FTC goes to court over fraudulent student loan debt relief schemes


Two schemes that allegedly defrauded student-loan borrowers of millions of dollars after promising them debt relief have been halted by a federal court, the Federal Trade Commission (FTC) announced on Monday.

It’s easy to feel like a Sisyphus pushing his rock if you’re paying off a student loan in the US – it usually takes years to see a zero balance.

The US Department of Education said on Monday that it has approved $42 billion in student loan forgiveness for more than 615,000 public service workers since October 2021. But the problem is much larger. In total, Americans owe just under $1.76 trillion in student loan debt.

Unsurprisingly, many turn to debt relief companies that promise they will lighten the debt load – for a fee, of course. However, the FTC has now said this was not the case – the scammers’ schemes “leave people deeper in the hole.” Two examples were given.

According to the FTC complaint filed in federal court in California in April, two companies falsely claimed they were affiliated with the Education Department and told borrowers they would take over the servicing of their student loans.

A judge last week froze the assets of the companies and their owners – BCO Consulting Services, SLA Consulting Services, and SL Finance – and put a temporary restraining order in place before a court can consider the cases.

These schemes have bilked students out of approximately $12 million by using deceptive claims about programs that simply did not exist. Consumers were tricked into believing their loans would be at least in part forgiven – in reality, scammers were pocketing the payments that were, in essence, illegal upfront fees.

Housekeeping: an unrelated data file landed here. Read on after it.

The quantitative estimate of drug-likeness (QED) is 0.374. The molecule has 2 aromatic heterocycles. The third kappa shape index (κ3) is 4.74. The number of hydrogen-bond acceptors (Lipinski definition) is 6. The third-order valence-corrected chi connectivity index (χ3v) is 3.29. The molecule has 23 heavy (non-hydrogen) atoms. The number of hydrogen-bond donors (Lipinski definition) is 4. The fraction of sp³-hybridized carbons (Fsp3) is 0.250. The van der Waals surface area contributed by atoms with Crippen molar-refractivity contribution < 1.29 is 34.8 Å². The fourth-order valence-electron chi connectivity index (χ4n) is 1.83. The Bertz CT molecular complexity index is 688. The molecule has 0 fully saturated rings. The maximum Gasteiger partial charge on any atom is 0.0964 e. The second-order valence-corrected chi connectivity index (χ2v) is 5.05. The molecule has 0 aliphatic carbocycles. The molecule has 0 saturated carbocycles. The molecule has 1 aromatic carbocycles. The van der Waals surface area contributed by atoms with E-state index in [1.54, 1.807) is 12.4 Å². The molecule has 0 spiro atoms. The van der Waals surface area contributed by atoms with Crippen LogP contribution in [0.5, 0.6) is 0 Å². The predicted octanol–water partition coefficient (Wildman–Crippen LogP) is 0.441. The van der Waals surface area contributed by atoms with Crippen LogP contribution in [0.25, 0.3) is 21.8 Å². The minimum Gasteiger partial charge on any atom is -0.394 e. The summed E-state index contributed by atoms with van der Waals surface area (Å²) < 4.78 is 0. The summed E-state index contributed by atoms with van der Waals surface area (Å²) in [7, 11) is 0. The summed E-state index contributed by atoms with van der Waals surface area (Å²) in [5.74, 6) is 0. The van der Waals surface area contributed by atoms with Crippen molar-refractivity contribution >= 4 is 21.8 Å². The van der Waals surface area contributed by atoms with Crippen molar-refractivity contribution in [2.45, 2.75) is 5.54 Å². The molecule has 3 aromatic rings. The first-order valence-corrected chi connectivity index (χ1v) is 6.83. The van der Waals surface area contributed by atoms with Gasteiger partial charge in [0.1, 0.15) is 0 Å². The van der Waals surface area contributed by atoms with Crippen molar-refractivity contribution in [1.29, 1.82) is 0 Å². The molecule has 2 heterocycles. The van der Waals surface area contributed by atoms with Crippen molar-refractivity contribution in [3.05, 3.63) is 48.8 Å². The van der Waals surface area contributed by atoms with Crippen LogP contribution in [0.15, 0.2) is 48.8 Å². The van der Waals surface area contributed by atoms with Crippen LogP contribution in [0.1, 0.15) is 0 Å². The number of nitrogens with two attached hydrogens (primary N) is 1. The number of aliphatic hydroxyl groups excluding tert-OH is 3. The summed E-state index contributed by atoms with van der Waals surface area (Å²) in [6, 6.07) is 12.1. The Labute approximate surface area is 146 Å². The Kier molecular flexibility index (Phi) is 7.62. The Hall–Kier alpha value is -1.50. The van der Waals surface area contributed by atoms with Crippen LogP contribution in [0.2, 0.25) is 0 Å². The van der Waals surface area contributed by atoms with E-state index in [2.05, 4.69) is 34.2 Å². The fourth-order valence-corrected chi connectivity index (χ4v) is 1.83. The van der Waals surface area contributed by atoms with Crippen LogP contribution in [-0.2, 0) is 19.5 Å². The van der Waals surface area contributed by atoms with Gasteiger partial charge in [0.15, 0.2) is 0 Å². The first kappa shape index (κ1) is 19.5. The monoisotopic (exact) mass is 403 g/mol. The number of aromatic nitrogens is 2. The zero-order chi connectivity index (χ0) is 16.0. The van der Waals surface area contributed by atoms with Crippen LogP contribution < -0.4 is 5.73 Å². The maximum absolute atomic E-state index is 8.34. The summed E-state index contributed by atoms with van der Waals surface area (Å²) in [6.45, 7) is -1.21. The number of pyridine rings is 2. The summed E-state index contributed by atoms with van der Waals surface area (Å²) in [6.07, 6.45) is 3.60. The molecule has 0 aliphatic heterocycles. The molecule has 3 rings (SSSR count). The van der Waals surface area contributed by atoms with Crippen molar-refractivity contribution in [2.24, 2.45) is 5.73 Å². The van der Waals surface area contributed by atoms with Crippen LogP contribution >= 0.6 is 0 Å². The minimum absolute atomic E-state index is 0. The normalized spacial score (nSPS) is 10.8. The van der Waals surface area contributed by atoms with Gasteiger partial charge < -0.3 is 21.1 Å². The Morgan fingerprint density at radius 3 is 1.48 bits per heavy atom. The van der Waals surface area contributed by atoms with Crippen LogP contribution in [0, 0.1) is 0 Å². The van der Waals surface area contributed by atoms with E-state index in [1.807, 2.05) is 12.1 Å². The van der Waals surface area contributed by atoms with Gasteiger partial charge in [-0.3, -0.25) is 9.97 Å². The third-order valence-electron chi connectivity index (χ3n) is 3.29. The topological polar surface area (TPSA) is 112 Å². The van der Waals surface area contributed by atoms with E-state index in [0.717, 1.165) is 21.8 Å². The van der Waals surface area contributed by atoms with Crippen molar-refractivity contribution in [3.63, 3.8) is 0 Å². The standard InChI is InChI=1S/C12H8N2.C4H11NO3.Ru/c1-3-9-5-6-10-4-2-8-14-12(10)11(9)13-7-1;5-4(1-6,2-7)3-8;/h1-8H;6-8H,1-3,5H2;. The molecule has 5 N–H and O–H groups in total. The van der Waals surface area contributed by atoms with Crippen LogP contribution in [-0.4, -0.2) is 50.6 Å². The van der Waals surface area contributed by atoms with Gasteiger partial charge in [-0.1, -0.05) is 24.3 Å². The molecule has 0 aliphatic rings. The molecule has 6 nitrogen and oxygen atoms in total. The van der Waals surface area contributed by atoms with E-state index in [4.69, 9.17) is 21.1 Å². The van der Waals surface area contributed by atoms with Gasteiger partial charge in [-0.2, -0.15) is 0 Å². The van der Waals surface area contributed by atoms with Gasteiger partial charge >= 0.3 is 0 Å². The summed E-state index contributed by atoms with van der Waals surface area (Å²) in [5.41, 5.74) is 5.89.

One of the companies also violated the Covid-19 Consumer Protection Act by misrepresenting that their program was part of the CARES Act or a similar Covid-19 relief program.

“As Americans struggle with massive student loan debt and uncertainty around the prospect of forgiveness, scammers are looking to cash in,” said Samuel Levine, Director of FTC’s Bureau of Consumer Protection.

“These lawsuits to shut down student loan debt relief schemes continue the agency’s crackdown on junk fees, unwanted calls, and financial exploitation.”

The FTC pointed out that Americans don’t actually have to pay for help managing their student loans. Free help for dealing with federal student loans can be found at StudentAi.gov/repay, and if your loan is private, going directly to the loan servicer is the right step.

President Joe Biden’s administration is worried about this kind of deceit. The White House launched an education campaign to raise awareness about scams in October.

“If you get any questionable calls, please tell us,” Biden said at the time. “My message to fraudsters trying to cheat the American people is: Don’t do it. We’re going to hold you accountable.”


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